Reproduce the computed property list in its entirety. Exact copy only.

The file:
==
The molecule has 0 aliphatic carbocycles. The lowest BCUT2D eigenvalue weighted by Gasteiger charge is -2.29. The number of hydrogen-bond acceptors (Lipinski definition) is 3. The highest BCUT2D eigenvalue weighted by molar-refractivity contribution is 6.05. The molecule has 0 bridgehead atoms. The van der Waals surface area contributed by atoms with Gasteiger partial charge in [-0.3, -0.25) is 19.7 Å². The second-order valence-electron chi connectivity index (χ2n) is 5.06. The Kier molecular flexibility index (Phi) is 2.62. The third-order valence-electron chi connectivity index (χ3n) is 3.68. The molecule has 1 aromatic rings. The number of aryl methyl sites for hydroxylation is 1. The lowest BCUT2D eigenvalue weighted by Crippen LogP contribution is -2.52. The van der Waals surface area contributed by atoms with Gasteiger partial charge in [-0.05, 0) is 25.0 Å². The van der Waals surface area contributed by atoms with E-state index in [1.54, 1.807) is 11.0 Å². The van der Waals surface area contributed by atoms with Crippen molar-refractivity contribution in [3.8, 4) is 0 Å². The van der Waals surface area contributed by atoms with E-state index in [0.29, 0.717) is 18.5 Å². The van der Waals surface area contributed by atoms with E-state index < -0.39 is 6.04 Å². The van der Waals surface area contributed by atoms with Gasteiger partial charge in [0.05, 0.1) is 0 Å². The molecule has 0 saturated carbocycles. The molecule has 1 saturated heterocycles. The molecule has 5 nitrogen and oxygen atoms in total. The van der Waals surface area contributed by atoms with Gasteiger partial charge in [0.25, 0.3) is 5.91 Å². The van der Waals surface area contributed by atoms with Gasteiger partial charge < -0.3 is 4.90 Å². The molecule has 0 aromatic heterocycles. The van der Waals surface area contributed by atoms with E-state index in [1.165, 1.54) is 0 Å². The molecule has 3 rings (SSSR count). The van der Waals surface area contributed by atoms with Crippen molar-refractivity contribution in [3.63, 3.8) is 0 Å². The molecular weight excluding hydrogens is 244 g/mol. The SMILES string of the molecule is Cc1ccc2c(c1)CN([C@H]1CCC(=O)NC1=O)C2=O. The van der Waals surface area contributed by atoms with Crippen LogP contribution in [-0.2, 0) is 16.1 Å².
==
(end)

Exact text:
The molecule has 0 aliphatic carbocycles. The lowest BCUT2D eigenvalue weighted by Gasteiger charge is -2.29. The number of hydrogen-bond acceptors (Lipinski definition) is 3. The highest BCUT2D eigenvalue weighted by molar-refractivity contribution is 6.05. The molecule has 0 bridgehead atoms. The van der Waals surface area contributed by atoms with Gasteiger partial charge in [-0.3, -0.25) is 19.7 Å². The second-order valence-electron chi connectivity index (χ2n) is 5.06. The Kier molecular flexibility index (Phi) is 2.62. The third-order valence-electron chi connectivity index (χ3n) is 3.68. The molecule has 1 aromatic rings. The number of aryl methyl sites for hydroxylation is 1. The lowest BCUT2D eigenvalue weighted by Crippen LogP contribution is -2.52. The van der Waals surface area contributed by atoms with Gasteiger partial charge in [-0.05, 0) is 25.0 Å². The van der Waals surface area contributed by atoms with E-state index in [1.54, 1.807) is 11.0 Å². The van der Waals surface area contributed by atoms with Crippen molar-refractivity contribution in [3.8, 4) is 0 Å². The van der Waals surface area contributed by atoms with E-state index in [0.29, 0.717) is 18.5 Å². The van der Waals surface area contributed by atoms with E-state index < -0.39 is 6.04 Å². The van der Waals surface area contributed by atoms with Gasteiger partial charge in [0.05, 0.1) is 0 Å². The molecule has 0 saturated carbocycles. The molecule has 1 saturated heterocycles. The molecule has 5 nitrogen and oxygen atoms in total. The van der Waals surface area contributed by atoms with Gasteiger partial charge in [0.25, 0.3) is 5.91 Å². The van der Waals surface area contributed by atoms with Gasteiger partial charge < -0.3 is 4.90 Å². The molecule has 0 aromatic heterocycles. The van der Waals surface area contributed by atoms with E-state index in [1.165, 1.54) is 0 Å². The molecule has 3 rings (SSSR count). The van der Waals surface area contributed by atoms with Crippen molar-refractivity contribution in [3.63, 3.8) is 0 Å². The molecular weight excluding hydrogens is 244 g/mol. The SMILES string of the molecule is Cc1ccc2c(c1)CN([C@H]1CCC(=O)NC1=O)C2=O. The van der Waals surface area contributed by atoms with Crippen LogP contribution in [-0.2, 0) is 16.1 Å².